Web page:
Study: Positive Daily Deal Experiences Don't Ensure Repeat Business | Street Fight

Study: Positive Daily Deal Experiences Don’t Ensure Repeat Business

Study: Positive Daily Deal Experiences Don’t Ensure Repeat Business

A new study of why consumers use daily deals paints a pleasant picture for local merchants looking to get new customers in the door — but it remains to be seen if they can get those customers to keep coming back.

The study, conducted by digital SMB marketer Constant Contact and research firm Chadwick Martin Bailey, concludes that more than one-third of consumers are more eager to buy deals from local, small-to-medium sized business as opposed to big, national brands. But for 58 percent of the study’s 1,433 respondents, even a positive deals experience does not automatically equate to customer loyalty.

“The true value of running a deal for a small business is bringing in new, repeat customers, not one-time deal seekers,” said Dave Gilbertson, general manager of Constant Contact’s local deals platform SaveLocal, in a press release, citing some deals vendors’ unwillingness to distribute subscriber contact information to merchants as a reason for few return customers. “Without the tools to follow up, unfortunately, that’s what many of them become.”

Otherwise, the study’s findings, though not overly surprising, should be taken positively for daily deal providers. Almost 80 percent of the deal subscribers polled said they’ve purchased at least one deal in the past six months, with 27 percent of that chunk buying five or more. And 92 percent of deal users said they think daily deals, at least locally, are here to stay.

Consumers, the study finds, are also willing to share deals, with word-of-mouth among family and friends being the top reason — 50 percent — why locals buy deals from an unfamiliar business.

From a consumer perspective, a Groupon or LivingSocial deal voucher generally fetches at least 50 percent off any purchase. Merchants, though, have the leverage to decide whether to run deals, and appeasing one-time, coupon-hungry consumers at around 25 percent normal value is not a sustainable, long-term business model.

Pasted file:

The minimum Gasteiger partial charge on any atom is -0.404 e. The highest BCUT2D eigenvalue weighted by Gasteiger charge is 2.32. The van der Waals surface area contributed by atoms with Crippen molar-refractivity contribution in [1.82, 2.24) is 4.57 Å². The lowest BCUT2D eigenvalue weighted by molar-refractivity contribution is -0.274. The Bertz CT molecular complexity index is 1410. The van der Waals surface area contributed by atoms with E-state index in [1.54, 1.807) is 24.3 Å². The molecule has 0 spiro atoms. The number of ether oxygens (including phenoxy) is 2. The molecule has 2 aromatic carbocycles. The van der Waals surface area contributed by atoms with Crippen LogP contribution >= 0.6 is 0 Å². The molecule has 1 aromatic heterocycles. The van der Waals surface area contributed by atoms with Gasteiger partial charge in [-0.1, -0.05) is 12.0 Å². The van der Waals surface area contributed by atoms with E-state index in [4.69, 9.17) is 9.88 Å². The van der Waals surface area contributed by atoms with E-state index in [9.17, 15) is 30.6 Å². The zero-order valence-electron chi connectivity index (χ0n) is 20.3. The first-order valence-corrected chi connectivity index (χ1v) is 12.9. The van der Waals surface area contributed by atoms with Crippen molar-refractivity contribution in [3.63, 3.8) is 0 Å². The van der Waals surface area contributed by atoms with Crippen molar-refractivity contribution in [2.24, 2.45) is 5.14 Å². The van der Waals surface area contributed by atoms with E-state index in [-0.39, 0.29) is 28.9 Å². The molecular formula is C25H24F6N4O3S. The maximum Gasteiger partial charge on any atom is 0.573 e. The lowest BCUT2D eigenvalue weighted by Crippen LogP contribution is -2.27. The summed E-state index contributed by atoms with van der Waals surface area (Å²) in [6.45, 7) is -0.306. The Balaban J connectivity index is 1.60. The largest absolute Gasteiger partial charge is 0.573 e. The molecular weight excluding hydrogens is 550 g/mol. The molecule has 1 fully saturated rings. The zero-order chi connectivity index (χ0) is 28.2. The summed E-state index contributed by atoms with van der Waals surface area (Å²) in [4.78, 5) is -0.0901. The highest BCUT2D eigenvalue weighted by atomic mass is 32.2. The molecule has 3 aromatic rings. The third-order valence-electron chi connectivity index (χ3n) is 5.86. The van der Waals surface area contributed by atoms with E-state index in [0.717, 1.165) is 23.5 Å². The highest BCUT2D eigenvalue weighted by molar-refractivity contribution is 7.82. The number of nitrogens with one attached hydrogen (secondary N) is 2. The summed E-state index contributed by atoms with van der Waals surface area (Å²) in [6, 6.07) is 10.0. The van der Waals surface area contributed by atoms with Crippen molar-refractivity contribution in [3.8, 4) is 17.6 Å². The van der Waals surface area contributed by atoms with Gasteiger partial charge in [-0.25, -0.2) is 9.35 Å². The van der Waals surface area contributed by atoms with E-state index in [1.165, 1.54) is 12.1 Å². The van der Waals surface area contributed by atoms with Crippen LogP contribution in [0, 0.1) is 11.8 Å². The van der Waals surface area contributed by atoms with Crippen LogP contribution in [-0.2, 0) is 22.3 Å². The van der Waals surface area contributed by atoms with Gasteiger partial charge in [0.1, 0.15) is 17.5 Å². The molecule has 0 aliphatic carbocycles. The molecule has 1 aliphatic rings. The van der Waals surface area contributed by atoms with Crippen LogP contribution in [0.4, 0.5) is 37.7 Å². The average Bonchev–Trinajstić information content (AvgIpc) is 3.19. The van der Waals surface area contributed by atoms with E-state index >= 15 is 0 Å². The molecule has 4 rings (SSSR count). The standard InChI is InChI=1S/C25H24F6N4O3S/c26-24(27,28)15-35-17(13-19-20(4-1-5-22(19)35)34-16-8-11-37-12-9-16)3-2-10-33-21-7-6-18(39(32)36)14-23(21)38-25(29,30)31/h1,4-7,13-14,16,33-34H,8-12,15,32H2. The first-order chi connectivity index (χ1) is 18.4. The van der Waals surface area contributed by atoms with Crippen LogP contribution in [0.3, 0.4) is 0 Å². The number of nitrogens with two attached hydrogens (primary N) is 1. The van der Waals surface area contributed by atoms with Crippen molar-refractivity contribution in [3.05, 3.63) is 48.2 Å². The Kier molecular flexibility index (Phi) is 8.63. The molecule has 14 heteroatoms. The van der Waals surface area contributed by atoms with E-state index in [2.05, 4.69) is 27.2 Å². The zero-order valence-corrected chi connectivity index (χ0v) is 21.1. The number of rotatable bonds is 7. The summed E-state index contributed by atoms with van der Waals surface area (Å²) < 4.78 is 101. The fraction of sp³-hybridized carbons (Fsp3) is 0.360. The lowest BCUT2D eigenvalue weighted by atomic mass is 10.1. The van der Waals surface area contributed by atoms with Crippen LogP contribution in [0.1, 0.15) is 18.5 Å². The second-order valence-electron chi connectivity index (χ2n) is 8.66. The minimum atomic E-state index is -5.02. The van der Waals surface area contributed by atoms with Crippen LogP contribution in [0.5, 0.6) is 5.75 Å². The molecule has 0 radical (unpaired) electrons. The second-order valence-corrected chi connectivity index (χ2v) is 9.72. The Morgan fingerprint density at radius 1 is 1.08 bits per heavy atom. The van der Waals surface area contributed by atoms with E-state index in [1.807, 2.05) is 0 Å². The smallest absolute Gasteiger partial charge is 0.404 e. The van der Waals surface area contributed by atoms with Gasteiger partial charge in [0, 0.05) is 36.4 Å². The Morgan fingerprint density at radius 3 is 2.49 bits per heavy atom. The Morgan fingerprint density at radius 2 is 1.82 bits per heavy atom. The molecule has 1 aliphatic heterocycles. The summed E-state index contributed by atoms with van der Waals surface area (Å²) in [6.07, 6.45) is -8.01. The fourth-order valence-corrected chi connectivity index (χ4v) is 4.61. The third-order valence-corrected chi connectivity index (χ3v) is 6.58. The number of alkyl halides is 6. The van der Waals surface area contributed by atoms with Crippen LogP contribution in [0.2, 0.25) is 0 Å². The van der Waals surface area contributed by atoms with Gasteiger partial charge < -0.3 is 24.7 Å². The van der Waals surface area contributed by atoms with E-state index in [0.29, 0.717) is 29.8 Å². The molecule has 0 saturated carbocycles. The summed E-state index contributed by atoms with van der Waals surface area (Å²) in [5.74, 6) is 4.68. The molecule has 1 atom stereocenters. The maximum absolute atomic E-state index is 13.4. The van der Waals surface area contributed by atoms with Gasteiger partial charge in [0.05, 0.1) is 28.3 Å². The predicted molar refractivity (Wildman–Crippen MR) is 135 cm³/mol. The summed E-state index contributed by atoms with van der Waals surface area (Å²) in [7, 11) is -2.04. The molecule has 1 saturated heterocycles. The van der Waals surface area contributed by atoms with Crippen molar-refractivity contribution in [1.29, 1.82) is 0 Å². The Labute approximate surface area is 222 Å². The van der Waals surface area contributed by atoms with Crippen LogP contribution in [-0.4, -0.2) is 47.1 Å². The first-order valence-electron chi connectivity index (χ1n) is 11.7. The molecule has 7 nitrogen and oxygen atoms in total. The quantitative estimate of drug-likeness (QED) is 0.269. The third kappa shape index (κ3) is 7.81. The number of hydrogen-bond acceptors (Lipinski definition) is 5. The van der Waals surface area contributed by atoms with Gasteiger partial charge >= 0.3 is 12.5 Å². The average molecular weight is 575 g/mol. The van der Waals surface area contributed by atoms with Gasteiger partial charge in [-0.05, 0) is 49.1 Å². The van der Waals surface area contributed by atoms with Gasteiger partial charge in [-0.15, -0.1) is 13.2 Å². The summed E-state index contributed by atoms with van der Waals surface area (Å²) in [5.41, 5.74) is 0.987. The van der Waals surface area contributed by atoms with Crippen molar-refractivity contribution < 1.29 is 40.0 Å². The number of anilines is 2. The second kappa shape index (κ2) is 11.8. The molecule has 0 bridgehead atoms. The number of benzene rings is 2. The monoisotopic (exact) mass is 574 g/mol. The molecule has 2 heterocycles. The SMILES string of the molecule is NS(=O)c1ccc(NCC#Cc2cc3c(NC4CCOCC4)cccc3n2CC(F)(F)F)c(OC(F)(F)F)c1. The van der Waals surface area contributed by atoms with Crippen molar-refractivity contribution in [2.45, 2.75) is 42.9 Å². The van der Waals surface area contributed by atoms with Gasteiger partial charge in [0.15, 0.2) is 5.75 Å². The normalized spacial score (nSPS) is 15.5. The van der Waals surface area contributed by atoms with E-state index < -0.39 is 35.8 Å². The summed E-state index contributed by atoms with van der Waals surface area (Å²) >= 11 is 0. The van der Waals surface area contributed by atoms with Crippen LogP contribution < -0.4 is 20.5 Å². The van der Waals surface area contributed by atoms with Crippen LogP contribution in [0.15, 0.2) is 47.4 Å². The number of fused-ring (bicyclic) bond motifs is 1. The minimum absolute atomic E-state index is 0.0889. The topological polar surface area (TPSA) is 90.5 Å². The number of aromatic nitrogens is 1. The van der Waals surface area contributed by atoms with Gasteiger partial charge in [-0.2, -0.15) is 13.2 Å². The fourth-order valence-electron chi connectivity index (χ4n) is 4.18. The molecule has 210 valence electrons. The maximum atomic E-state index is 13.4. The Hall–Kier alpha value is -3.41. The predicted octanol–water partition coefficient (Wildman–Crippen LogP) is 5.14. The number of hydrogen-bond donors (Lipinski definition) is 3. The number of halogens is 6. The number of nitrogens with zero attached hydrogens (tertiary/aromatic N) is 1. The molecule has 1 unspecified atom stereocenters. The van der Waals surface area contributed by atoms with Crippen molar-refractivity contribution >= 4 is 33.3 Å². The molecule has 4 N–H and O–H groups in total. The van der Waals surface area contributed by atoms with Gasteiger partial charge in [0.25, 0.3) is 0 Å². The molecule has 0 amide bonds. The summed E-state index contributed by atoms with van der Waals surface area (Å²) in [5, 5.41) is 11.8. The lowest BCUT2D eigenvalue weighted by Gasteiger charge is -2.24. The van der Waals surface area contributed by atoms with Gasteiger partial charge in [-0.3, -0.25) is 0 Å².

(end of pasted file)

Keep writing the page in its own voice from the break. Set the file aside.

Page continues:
Other conclusions from the study include:

  • Consumers, especially women (35 percent), are more likely to buy a deal if it’s recommended by someone they know.
  • Customers will share deals if they’re “great” (54 percent), regardless if they’re a current customer of merchant.
  • More than twice as many consumers (55 percent) share deals via email than social networks.
  • Deals for restaurants (65 percent) and entertainment (48 percent) are the most commonly shared.
  • A clear majority of consumers think deals help attract new customers to local businesses.

Patrick Duprey is an intern at Street Fight. 

4 thoughts on “Study: Positive Daily Deal Experiences Don’t Ensure Repeat Business

  1. I’m confused of the role of the daily deal industry is it to get new customers in the door and help the merchant grow their business or is it to supply a steady stream of repeat customers and revenue.  If running a single daily deal was the savior of an industry that has a 90% fail rate, Groupon would be opening up eateries.  When someone comes to your place of business are you not asking them to friend you on facebook or getting their contact information.   This is akin to joining a gym and going once and realizing you are not an Olympic Athlete and then blaming the gym.  Local Merchants spend thousands a month on traditional media with little tracking recognition, but a DD offer brings 500 in the door and somehow…

  2. There has to a balance, the above research is spot on when it comments that just a great experience isn’t enough to create a loyal customer. However, I would argue that it is a necessary first step. If the customer doesn’t have a good experience then they are never going to return regardless of re-marketing efforts. Merchants need to collect as much data about the customer as possible for after the deal and do everything in their power to improve the customer’s deal experience (not treat them as second class customers) during the deal. To do that merchants need; easy to setup and easy to use tools that make it possible for them to run a successful deal without effecting their core business. If the merchant can give the customer a memorable experience and has collected valid contact details about each customers then they are not only now armed to re-market, but are also in good standing with the customer who will better appreciate hearing from the merchant again. 
    Daily deals are a marketing campaign (albeit a ‘hands-on-product’ campaign) first and foremost, and should be treated as such. No stand alone marketing campaign creates a repeat/loyal customer and daily deals are no different. A marketing campaign that is a customer’s first touch-point with a business is the foundation of a relationship that needs to be nurtured and built upon. 
    I can’t stress enough that merchants need tools that help with all aspects of this, tools that help them improve the deal experience up to the point the customer walks in the door, and also tools that help them best re-market to those customer after the customer leave (fully satisfied).